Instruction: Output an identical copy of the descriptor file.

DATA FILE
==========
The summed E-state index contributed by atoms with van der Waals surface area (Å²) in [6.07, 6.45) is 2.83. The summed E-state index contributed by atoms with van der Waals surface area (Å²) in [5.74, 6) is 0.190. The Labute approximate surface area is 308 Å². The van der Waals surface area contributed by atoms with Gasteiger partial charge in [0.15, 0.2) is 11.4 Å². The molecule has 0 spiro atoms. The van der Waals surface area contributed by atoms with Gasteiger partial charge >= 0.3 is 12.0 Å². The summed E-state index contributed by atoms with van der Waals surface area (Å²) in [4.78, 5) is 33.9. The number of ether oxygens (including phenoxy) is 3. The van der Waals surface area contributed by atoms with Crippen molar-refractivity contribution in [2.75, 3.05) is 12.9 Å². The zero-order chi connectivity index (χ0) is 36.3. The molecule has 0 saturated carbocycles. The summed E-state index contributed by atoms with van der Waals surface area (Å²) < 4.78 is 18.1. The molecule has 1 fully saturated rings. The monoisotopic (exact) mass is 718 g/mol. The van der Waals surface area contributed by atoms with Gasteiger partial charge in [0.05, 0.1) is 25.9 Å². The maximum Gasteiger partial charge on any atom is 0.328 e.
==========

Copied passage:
The summed E-state index contributed by atoms with van der Waals surface area (Å²) in [6.07, 6.45) is 2.83. The summed E-state index contributed by atoms with van der Waals surface area (Å²) in [5.74, 6) is 0.190. The Labute approximate surface area is 308 Å². The van der Waals surface area contributed by atoms with Gasteiger partial charge in [0.15, 0.2) is 11.4 Å². The molecule has 0 spiro atoms. The van der Waals surface area contributed by atoms with Gasteiger partial charge >= 0.3 is 12.0 Å². The summed E-state index contributed by atoms with van der Waals surface area (Å²) in [4.78, 5) is 33.9. The number of ether oxygens (including phenoxy) is 3. The van der Waals surface area contributed by atoms with Crippen molar-refractivity contribution in [2.75, 3.05) is 12.9 Å². The zero-order chi connectivity index (χ0) is 36.3. The molecule has 0 saturated carbocycles. The summed E-state index contributed by atoms with van der Waals surface area (Å²) < 4.78 is 18.1. The molecule has 1 fully saturated rings. The monoisotopic (exact) mass is 718 g/mol. The van der Waals surface area contributed by atoms with Gasteiger partial charge in [0.05, 0.1) is 25.9 Å². The maximum Gasteiger partial charge on any atom is 0.328 e.